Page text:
The point is, when I told the story to my family they asked me, “Why did you have to find something to do at 12:20? Why couldn’t you just leave early?”

I swear to you the thought never occurred to me. My brain just doesn’t function like that.

Late-comers actually believe that the universe sabotages their chances of being on-time. Or to put it another way, we’re not great at taking responsibility for our lateness. You see, we’re constantly thwarted by events outside our control. The train was late and the next one was cancelled, the driver in front of me did 20 under the speed limit, I got a call I had to take just before leaving the house. You get the picture.

I once temped with a woman named Ann, who on finding out my star-sign said to me, “Oh my – aren’t you dramatic?! And you’re always late – but you’ve always got a thousand excuses because it’s never your fault – oh noooooooo….” As she rolled her eyes, I laughed so hard that I literally fell off my chair and onto the floor.

On-timers really don’t have much time for our excuses. The whole time we’re explaining about the unexpected roadworks (or whatever) they’re thinking, Yes but I managed to get here on time. Why couldn’t you??

Not only do on-time folk resent our excuses, they resent us for not being punished for our perpetual lateness. Surely it can’t be fair, they reason, that they make an effort to be on time while the late-comers just waltz in having kept others waiting and yet still get away with it?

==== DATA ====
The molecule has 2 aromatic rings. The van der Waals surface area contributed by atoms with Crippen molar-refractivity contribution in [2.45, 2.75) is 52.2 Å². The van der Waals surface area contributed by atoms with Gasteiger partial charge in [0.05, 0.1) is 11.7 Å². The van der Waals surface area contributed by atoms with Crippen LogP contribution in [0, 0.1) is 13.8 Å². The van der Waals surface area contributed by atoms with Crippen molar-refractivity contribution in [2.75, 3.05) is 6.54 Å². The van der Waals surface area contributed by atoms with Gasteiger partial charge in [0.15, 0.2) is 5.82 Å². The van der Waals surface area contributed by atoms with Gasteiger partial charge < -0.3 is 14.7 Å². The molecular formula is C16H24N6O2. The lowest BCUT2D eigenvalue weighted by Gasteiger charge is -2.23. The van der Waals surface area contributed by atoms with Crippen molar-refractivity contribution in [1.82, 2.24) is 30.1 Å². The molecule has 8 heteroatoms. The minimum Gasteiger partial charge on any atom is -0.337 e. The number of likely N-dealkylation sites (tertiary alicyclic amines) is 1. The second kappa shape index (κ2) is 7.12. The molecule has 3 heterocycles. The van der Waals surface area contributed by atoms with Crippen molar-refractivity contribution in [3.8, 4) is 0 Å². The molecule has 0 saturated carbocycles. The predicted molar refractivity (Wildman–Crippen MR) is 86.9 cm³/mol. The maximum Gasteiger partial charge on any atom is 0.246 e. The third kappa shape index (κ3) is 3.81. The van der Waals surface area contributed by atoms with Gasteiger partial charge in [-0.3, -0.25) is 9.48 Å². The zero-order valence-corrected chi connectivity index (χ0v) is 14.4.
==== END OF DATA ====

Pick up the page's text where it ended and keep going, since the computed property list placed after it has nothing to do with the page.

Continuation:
Of course, late-comers are punished. Society runs to the beat of the on-timer’s drum. We’re all measured by that standard and those of us who don’t make the grade are judged accordingly.

It’s for this reason I’m using what I’ve learnt to improve myself. I’m working on my time management ineptitude, and taking responsibility for my lateness. You see it’s never too late to learn something new: in fact, better late than never.

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The Hoarding Gene

When my brother and I were teenagers, if our mum found our rooms untidy she would use only one threat to get us to tidy up.

“If you don’t clean this mess up by the time [insert arbitrary deadline here], I am going to throw all this stuff out! All of it! In the rubbish!

My mum does not like mess. She also does not like to hold onto things she no longer needs.

My dad on the other hand, was a hoarder. Dad liked to hold onto everything that ever passed through his hands, or so it seemed when we cleaned out his garage (because in the last decade or so it was definitely his garage and no one else’s) a year after he passed away.
Inside of a garage filled with various objects and rubbishMy brother, his brother-in-law and I took just three and a half hours to clean out what we’d imagined would take three days. We thought we’d be deliberating on each item: Do we need this? Does anyone want to keep it? Can we donate it? Or is it just junk?

As it turns out, there was very little to deliberate on. Save for the comprehensive collection of tools that Dad had amassed, one quick glance around the garage revealed that most of its contents was rubbish.

As we systematically went through it and turfed things out, the men repeatedly asked, “Why would you keep this?” and I would always reply, laughing, “Just in case!” and “You never know!”

Dad was the ultimate re-user, recycler and re-purposer of things so he saw the potential in all objects to become something else. He had both an enormous imagination and a sense of preparedness that would’ve made any scout jealous.

In one enormous box we found about 20 hubcaps from different cars. Rubbish, we decided, and out they all went.

About a month later my mum lost one of the hubcaps on her car. We all saw the irony and could just hear Dad laughing at us from the other side. “See?!” he’d be saying, “What did I tell you?!”